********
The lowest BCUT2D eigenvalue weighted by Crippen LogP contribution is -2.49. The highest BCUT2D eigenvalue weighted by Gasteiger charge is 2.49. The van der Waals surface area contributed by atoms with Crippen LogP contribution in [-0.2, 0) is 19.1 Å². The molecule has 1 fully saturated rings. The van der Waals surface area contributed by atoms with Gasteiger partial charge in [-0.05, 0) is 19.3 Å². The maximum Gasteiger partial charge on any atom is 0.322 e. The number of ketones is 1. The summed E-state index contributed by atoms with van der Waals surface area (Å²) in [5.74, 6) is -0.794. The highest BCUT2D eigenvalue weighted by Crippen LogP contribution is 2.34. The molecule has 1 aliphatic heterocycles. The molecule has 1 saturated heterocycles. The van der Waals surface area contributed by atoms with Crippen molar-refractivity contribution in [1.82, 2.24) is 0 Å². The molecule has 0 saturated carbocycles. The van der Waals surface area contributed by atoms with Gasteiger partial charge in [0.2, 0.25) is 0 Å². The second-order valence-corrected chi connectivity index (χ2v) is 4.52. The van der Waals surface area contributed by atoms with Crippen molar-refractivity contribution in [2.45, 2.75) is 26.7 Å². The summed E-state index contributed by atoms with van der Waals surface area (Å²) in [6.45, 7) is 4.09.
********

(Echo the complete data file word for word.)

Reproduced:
The lowest BCUT2D eigenvalue weighted by Crippen LogP contribution is -2.49. The highest BCUT2D eigenvalue weighted by Gasteiger charge is 2.49. The van der Waals surface area contributed by atoms with Crippen LogP contribution in [-0.2, 0) is 19.1 Å². The molecule has 1 fully saturated rings. The van der Waals surface area contributed by atoms with Gasteiger partial charge in [-0.05, 0) is 19.3 Å². The maximum Gasteiger partial charge on any atom is 0.322 e. The number of ketones is 1. The summed E-state index contributed by atoms with van der Waals surface area (Å²) in [5.74, 6) is -0.794. The highest BCUT2D eigenvalue weighted by Crippen LogP contribution is 2.34. The molecule has 1 aliphatic heterocycles. The molecule has 1 saturated heterocycles. The van der Waals surface area contributed by atoms with Crippen molar-refractivity contribution in [1.82, 2.24) is 0 Å². The molecule has 0 saturated carbocycles. The van der Waals surface area contributed by atoms with Gasteiger partial charge in [0.2, 0.25) is 0 Å². The second-order valence-corrected chi connectivity index (χ2v) is 4.52. The van der Waals surface area contributed by atoms with Crippen molar-refractivity contribution in [2.45, 2.75) is 26.7 Å². The summed E-state index contributed by atoms with van der Waals surface area (Å²) in [6.45, 7) is 4.09.